If you are a student of mine you already know that it is beneficial to practice your piece in manageable snippets: sections of few bars each, phrase by phrase, etc. Sometimes we even begin practicing a piece starting from the very last bit! If the passage you’re dealing with is still problematic you might need to split it in two halves or smaller parts and try them separately. If you need to get as small as just two notes/events then do it, and build up from there, glueing the smallest into increasingly bigger snippets as they get more fluent. As you do this, please DO NOT TAKE YOUR HANDS OFF THE PIANO KEYBOARD: you’re working towards building a continuity of coordination here, and if you take the hands off the piano you interrupt the – extremely slow – flow of movements and events, and thus your thought process stops and must be restarted later. Only take the hands off the piano if you really must annotate a better fingering that you discovered during the process, then test again look at here.

Finally, sometimes it might be time to just

6) TAKE A BREAK

Remember when I talked about a ‘pile of repetitions’ earlier? While it’s somewhat undeniable that practicing an instrument requires a certain deal of repetitions, we must take care not to overdo them. Personally I think 10 GOOD (no mistakes) repetitions of anything in the same guise is enough. There should be NO REPETITIONS at all of anything with mistakes (otherwise you’d be practicing the mistake, not the right stuff!); in other words it shouldn’t take more than two repetitions to decide whether you need to remove a further layer of complexity from the passage you’re practicing. So, if it’s still not right, then take a break, look outside, do something else and take your mind off it for few minutes: sometimes music just needs to settle.

You are now on the way to turn this passage from UNMANAGEABLE into MANAGEABLE: when things start to look better, do not dive back into full overdrive, but rather

7) ADD BACK LAYERS OF COMPLEXITY ONE BY ONE

until you restore the whole passage into a beautiful flowing unity. If you look back at what we’ve done so far, all we did was taking all the components apart, we looked at them, and after we understood how everything works we started putting things back together. Just like you do with toys sometimes, and you want to know what’s inside and how they work.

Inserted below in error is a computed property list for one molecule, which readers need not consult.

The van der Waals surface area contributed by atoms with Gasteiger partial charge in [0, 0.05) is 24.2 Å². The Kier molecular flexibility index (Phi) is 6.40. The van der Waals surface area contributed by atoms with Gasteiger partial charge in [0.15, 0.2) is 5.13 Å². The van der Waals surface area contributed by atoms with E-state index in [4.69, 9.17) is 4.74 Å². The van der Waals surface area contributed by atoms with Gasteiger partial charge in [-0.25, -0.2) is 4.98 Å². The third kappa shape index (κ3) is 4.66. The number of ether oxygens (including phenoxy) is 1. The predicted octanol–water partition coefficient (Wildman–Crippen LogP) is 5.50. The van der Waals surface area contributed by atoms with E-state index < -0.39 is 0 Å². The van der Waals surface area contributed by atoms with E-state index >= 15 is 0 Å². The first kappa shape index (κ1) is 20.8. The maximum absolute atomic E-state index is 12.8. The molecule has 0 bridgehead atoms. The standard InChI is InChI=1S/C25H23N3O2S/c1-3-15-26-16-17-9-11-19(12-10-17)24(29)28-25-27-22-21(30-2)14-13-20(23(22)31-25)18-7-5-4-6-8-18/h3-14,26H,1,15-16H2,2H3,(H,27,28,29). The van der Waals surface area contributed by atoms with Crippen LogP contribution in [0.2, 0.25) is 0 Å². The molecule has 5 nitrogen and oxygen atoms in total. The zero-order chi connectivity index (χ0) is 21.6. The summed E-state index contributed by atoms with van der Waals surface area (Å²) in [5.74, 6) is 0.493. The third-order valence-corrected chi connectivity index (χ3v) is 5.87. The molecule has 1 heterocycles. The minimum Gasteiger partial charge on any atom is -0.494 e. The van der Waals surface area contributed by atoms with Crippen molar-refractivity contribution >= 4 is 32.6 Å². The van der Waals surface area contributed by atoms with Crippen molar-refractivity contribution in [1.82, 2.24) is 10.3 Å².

PARENTS OF YOUNG STUDENTS, please read: if your child is practicing in the next room and you hear him/her struggling, you can take on board any of the points above and, in a slightly less technical language, you might make him/her feel that you’re participating by saying stuff like “TRY A LITTLE SLOWER” or “TRY WITH JUST THE RIGHT/LEFT HAND”, “TRY JUST HALF THE BAR” etc. Please remember that I NEED YOUR HELP. Without your precious help at home during practice time, half of your hard-earned money might as well be going out of the window!

Oh, there is one last thing, but it’s so important that it might as well have been entry number ZERO! Yes, it’s more important than using the right fingerings. Are you ready? If you get stuck…

8) SMILE ?

it works! Getting upset or angry serves no scope whatsoever. It’s damaging to learning and everything and everyone else. Smiling works magic, just trust me on this one.

What do I always say at the end of my videos?

HAPPY PRACTICING!

Trick or Treat piano duet – practice video

practice video for all my students currently studying the duet “trick or treat’.

The video contains both parts, primo and secondo, played at practice speed (120 bpm) and performance speed (180 bpm)

primo, practice speed: 1:25
primo, performance speed: 3:48
secondo, practice speed: 5:32
secondo, performance speed: 7:48

Many thanks to the composer of this piece Andrea Dow: check out her stuff at www.teachpianotoday.com

More videos and practice tips on my website
www.pianolessonscork.ie

Happy practice! 🙂

“Blues Boogie pour piano” – Children Blues – right hand

From the book “Blues Boogie pour piano”, the right hand part of ‘Children Blues’ for you boys and girls to practice lasix pills 100 mg. Watch it in full screen.
Here’s what I want you to do
1) Listen and follow the score few times
2) Find the notes at the piano, slowly – notice how finger 2 and 3 swap place from Eb and E natural to D and Eb
3) Try and play along as much as possible

Please copy my hand and make sure that yours is neat and looks good while playing… no ‘exploding’ hand please! ?